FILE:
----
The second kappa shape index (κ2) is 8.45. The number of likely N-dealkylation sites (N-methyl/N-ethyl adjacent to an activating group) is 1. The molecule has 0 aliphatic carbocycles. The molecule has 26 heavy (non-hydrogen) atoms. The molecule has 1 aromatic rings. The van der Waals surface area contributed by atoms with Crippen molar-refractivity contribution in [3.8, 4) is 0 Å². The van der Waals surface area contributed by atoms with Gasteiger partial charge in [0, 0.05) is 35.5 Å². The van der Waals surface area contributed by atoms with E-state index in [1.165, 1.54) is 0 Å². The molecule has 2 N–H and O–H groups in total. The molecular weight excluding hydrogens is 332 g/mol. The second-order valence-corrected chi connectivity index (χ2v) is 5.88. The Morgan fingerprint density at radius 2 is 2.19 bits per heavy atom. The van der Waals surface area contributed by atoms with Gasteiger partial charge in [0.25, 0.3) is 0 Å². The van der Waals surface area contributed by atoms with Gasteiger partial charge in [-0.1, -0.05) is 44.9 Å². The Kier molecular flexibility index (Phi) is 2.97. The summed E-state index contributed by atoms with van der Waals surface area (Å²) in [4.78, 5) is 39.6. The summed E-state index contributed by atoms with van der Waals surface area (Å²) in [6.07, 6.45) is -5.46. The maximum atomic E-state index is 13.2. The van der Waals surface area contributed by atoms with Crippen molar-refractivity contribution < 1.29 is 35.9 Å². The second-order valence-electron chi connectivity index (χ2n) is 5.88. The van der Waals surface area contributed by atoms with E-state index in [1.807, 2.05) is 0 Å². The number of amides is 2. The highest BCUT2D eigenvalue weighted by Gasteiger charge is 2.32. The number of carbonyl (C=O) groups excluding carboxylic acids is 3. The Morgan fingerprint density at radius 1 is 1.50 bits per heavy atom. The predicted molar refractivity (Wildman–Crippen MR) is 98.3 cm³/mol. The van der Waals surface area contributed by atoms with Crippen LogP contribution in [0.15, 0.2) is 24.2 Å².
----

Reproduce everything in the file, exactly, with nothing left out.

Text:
The second kappa shape index (κ2) is 8.45. The number of likely N-dealkylation sites (N-methyl/N-ethyl adjacent to an activating group) is 1. The molecule has 0 aliphatic carbocycles. The molecule has 26 heavy (non-hydrogen) atoms. The molecule has 1 aromatic rings. The van der Waals surface area contributed by atoms with Crippen molar-refractivity contribution in [3.8, 4) is 0 Å². The van der Waals surface area contributed by atoms with Gasteiger partial charge in [0, 0.05) is 35.5 Å². The van der Waals surface area contributed by atoms with E-state index in [1.165, 1.54) is 0 Å². The molecule has 2 N–H and O–H groups in total. The molecular weight excluding hydrogens is 332 g/mol. The second-order valence-corrected chi connectivity index (χ2v) is 5.88. The Morgan fingerprint density at radius 2 is 2.19 bits per heavy atom. The van der Waals surface area contributed by atoms with Gasteiger partial charge in [0.25, 0.3) is 0 Å². The van der Waals surface area contributed by atoms with Gasteiger partial charge in [-0.1, -0.05) is 44.9 Å². The Kier molecular flexibility index (Phi) is 2.97. The summed E-state index contributed by atoms with van der Waals surface area (Å²) in [4.78, 5) is 39.6. The summed E-state index contributed by atoms with van der Waals surface area (Å²) in [6.07, 6.45) is -5.46. The maximum atomic E-state index is 13.2. The van der Waals surface area contributed by atoms with Crippen molar-refractivity contribution < 1.29 is 35.9 Å². The second-order valence-electron chi connectivity index (χ2n) is 5.88. The van der Waals surface area contributed by atoms with E-state index in [1.807, 2.05) is 0 Å². The number of amides is 2. The highest BCUT2D eigenvalue weighted by Gasteiger charge is 2.32. The number of carbonyl (C=O) groups excluding carboxylic acids is 3. The Morgan fingerprint density at radius 1 is 1.50 bits per heavy atom. The predicted molar refractivity (Wildman–Crippen MR) is 98.3 cm³/mol. The van der Waals surface area contributed by atoms with Crippen LogP contribution in [0.15, 0.2) is 24.2 Å².